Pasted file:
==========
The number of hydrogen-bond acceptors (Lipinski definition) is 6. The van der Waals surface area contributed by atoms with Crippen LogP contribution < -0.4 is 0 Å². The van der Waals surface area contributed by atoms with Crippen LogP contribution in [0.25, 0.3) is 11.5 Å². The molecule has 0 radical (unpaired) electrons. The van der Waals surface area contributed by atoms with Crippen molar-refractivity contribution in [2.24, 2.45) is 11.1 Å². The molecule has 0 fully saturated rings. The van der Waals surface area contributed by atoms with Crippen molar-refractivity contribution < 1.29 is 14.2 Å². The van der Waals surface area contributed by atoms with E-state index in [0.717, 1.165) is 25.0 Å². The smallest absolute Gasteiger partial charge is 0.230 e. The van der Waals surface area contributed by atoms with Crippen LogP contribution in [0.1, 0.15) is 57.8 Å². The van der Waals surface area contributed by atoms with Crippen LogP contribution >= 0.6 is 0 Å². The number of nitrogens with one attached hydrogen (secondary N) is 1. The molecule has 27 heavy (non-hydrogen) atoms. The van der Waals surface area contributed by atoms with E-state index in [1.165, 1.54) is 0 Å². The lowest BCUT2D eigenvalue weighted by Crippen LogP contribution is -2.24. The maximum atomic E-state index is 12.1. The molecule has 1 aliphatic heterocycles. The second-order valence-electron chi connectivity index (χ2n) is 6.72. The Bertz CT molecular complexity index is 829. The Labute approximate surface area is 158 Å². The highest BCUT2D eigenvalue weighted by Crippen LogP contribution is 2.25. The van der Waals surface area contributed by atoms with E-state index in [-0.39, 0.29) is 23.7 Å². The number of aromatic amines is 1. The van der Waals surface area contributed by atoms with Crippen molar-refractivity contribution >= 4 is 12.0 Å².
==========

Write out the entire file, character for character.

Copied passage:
The number of hydrogen-bond acceptors (Lipinski definition) is 6. The van der Waals surface area contributed by atoms with Crippen LogP contribution < -0.4 is 0 Å². The van der Waals surface area contributed by atoms with Crippen LogP contribution in [0.25, 0.3) is 11.5 Å². The molecule has 0 radical (unpaired) electrons. The van der Waals surface area contributed by atoms with Crippen molar-refractivity contribution in [2.24, 2.45) is 11.1 Å². The molecule has 0 fully saturated rings. The van der Waals surface area contributed by atoms with Crippen molar-refractivity contribution < 1.29 is 14.2 Å². The van der Waals surface area contributed by atoms with E-state index in [0.717, 1.165) is 25.0 Å². The smallest absolute Gasteiger partial charge is 0.230 e. The van der Waals surface area contributed by atoms with Crippen LogP contribution in [0.1, 0.15) is 57.8 Å². The van der Waals surface area contributed by atoms with Crippen LogP contribution >= 0.6 is 0 Å². The number of nitrogens with one attached hydrogen (secondary N) is 1. The molecule has 27 heavy (non-hydrogen) atoms. The van der Waals surface area contributed by atoms with E-state index in [1.165, 1.54) is 0 Å². The lowest BCUT2D eigenvalue weighted by Crippen LogP contribution is -2.24. The maximum atomic E-state index is 12.1. The molecule has 1 aliphatic heterocycles. The second-order valence-electron chi connectivity index (χ2n) is 6.72. The Bertz CT molecular complexity index is 829. The Labute approximate surface area is 158 Å². The highest BCUT2D eigenvalue weighted by Crippen LogP contribution is 2.25. The van der Waals surface area contributed by atoms with E-state index in [-0.39, 0.29) is 23.7 Å². The number of aromatic amines is 1. The van der Waals surface area contributed by atoms with Crippen molar-refractivity contribution >= 4 is 12.0 Å².